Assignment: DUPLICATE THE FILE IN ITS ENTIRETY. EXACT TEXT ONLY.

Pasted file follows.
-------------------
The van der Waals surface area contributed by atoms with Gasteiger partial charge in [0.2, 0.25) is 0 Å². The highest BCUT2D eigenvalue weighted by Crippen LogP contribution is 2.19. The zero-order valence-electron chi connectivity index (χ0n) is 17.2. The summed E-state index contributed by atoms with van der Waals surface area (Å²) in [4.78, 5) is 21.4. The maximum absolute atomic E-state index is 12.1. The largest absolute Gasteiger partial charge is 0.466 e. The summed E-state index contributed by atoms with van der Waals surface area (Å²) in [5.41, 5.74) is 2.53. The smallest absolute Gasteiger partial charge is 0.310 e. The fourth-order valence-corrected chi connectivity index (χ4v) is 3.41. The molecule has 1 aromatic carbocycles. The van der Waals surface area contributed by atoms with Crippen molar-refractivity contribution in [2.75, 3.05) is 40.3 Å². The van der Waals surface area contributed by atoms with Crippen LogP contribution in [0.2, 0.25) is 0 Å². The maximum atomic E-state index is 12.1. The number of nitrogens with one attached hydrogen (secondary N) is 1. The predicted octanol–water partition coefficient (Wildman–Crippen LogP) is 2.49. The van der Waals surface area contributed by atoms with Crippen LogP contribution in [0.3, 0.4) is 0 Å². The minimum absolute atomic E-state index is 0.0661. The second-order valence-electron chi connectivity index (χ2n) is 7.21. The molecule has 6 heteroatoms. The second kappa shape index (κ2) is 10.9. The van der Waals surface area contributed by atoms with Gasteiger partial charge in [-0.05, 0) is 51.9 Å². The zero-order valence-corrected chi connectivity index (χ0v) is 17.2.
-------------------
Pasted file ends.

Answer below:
The van der Waals surface area contributed by atoms with Gasteiger partial charge in [0.2, 0.25) is 0 Å². The highest BCUT2D eigenvalue weighted by Crippen LogP contribution is 2.19. The zero-order valence-electron chi connectivity index (χ0n) is 17.2. The summed E-state index contributed by atoms with van der Waals surface area (Å²) in [4.78, 5) is 21.4. The maximum absolute atomic E-state index is 12.1. The largest absolute Gasteiger partial charge is 0.466 e. The summed E-state index contributed by atoms with van der Waals surface area (Å²) in [5.41, 5.74) is 2.53. The smallest absolute Gasteiger partial charge is 0.310 e. The fourth-order valence-corrected chi connectivity index (χ4v) is 3.41. The molecule has 1 aromatic carbocycles. The van der Waals surface area contributed by atoms with Crippen molar-refractivity contribution in [2.75, 3.05) is 40.3 Å². The van der Waals surface area contributed by atoms with Crippen LogP contribution in [0.2, 0.25) is 0 Å². The maximum atomic E-state index is 12.1. The number of nitrogens with one attached hydrogen (secondary N) is 1. The predicted octanol–water partition coefficient (Wildman–Crippen LogP) is 2.49. The van der Waals surface area contributed by atoms with Crippen LogP contribution in [0.3, 0.4) is 0 Å². The minimum absolute atomic E-state index is 0.0661. The second-order valence-electron chi connectivity index (χ2n) is 7.21. The molecule has 6 heteroatoms. The second kappa shape index (κ2) is 10.9. The van der Waals surface area contributed by atoms with Gasteiger partial charge in [-0.05, 0) is 51.9 Å². The zero-order valence-corrected chi connectivity index (χ0v) is 17.2.